ICC bans smart watches from field of play

Asad Shafiq checks his watch (Getty Images)

Anti-corruption officials have told Pakistan’s players not to wear smart watches on the field after a couple of their players were seen with them on the first day at Lord’s.

Asad Shafiq checks his watch (Getty Images)

As per the ICC’s Player and Match Officials Area Regulations, wearing smart watches is prohibited on the field and areas designated as player and match official area [PMOA]. An ICC release on Friday confirmed that such devices must be surrendered, along with mobile devices, upon arrival at the ground on match days.

“The ACSU officer came to speak to us and told us it’s not allowed to wear them so we won’t be wearing them,” Hasan Ali said after the day’s play.

In an effort to combat corruption in cricket over the last few years, players and officials have been obliged to hand over their phones (and any other transmitting devices) to anti-corruption officials ahead of the start of play. They are then locked away and returned to them shortly after stumps.

ICC regulations state that: “Communication devices are prohibited within the PMOA, barring specific exceptions. Without exception, no player shall be in possession of, or use a communication device (such as a mobile phone or a device which is connected to the internet), while in the PMOA.”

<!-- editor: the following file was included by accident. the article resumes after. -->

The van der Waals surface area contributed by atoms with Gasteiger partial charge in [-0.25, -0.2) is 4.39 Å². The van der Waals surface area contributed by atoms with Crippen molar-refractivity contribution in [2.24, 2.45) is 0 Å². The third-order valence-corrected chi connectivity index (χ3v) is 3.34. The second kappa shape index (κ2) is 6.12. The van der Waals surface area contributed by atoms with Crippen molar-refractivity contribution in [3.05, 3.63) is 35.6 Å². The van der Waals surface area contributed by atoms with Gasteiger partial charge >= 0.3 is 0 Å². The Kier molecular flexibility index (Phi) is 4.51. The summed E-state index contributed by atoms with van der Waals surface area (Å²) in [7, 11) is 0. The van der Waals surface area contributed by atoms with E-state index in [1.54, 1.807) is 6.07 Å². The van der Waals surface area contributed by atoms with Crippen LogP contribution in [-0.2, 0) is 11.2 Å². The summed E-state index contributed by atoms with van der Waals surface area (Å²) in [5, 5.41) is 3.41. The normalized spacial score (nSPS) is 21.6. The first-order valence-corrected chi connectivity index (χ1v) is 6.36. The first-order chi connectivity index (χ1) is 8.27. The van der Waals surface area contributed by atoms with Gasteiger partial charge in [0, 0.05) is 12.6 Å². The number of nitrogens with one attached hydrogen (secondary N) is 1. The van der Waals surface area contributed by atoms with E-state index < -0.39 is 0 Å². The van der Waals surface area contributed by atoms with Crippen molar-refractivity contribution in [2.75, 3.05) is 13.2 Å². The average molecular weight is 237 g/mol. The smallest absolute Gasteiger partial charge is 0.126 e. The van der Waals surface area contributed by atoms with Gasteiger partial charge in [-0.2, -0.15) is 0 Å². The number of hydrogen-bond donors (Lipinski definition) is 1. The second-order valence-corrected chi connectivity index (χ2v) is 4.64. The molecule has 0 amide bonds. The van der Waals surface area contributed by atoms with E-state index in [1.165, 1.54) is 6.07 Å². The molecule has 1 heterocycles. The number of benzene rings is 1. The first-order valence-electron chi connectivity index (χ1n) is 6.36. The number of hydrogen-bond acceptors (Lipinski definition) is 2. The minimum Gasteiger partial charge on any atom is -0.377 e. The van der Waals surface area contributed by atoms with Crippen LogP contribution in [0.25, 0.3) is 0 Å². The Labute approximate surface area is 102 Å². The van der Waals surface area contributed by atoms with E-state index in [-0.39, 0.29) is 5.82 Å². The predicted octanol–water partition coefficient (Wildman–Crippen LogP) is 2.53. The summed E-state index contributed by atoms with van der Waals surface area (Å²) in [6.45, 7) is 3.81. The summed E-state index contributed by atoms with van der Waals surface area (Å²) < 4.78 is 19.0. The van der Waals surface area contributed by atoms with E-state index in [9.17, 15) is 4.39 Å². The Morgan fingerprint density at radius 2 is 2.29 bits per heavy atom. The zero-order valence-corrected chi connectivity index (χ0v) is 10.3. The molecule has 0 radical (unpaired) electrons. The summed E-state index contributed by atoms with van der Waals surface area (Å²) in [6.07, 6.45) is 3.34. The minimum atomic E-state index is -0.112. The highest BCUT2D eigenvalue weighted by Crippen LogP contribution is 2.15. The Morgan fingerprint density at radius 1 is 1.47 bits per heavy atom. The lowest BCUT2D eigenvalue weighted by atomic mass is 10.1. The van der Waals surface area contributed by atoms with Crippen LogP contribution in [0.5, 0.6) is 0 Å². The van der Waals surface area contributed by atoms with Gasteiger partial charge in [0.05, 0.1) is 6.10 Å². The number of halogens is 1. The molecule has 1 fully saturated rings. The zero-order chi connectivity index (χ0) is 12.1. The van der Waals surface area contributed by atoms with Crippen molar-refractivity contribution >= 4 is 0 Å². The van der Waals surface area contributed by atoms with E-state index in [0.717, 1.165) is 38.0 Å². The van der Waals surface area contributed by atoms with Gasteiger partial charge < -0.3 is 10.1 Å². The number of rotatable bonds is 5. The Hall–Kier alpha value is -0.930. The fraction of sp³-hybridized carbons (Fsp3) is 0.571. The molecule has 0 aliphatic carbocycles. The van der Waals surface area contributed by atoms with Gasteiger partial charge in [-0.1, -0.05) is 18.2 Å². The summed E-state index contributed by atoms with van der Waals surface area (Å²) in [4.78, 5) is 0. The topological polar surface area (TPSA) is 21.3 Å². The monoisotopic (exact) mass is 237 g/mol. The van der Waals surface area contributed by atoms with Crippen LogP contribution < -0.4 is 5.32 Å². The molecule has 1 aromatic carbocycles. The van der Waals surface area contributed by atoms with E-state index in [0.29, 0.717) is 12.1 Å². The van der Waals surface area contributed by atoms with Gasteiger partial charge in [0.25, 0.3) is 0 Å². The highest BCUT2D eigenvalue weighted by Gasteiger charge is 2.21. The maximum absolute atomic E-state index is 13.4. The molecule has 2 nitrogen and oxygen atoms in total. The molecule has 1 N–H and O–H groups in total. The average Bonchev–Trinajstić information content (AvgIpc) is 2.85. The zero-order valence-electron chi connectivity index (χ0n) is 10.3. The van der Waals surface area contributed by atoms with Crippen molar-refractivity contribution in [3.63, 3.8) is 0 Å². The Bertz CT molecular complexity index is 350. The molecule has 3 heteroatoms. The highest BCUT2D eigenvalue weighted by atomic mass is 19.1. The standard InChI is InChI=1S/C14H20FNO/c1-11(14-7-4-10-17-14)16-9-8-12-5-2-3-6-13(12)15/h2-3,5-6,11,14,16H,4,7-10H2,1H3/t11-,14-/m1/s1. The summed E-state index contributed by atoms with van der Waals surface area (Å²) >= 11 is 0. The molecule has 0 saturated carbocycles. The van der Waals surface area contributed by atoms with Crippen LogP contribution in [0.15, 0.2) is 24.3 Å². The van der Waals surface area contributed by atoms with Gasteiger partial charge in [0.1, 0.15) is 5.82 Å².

An ICC spokesman told ESPNcricinfo: “Apple watches in any way connected to a phone/WiFi or in any way capable of receiving comms such as messages, are not allowed. In effect, it is considered a phone unless ‘disabled’ and just a watch.”

There are several legitimate reasons to continue to wear such a watch when disabled. It still tells the time, for example – though there is also a large clock overlooking the playing area at Lord’s – while fitness data can all be recorded and stored on a disabled device.

Asad Shafiq, who wore the watch on Thursday, had said in a pre-series interview with the commentator Ramiz Raja that players use the watch to track their daily exertions, and that they burn “around 3000 calories” on a regular day of Test cricket.

“We definitely get an idea [of fitness measures],” Shafiq said. “If you wear it the whole day you get an idea, you get the results of your workout in front of you, and you can calculate your targets for the next day.”

ESPNcricinfo understands that the ICC’s anti-corruption officer at the match, Peter O’Shea, was surprised by photographs appearing to show the devices and approached the Pakistan team management at the end of play. The ICC has the power to confiscate the devices and download all material from them in order to monitor recent activity.

While there is no allegation of wrongdoing, the ICC on Friday stated that it will caution players against wearing such devices in order to avoid such confusion in the future. Their own regulations may well be tightened to reflect that stance. (ESPNCricinfo)



This site uses Akismet to reduce spam. Learn how your comment data is processed.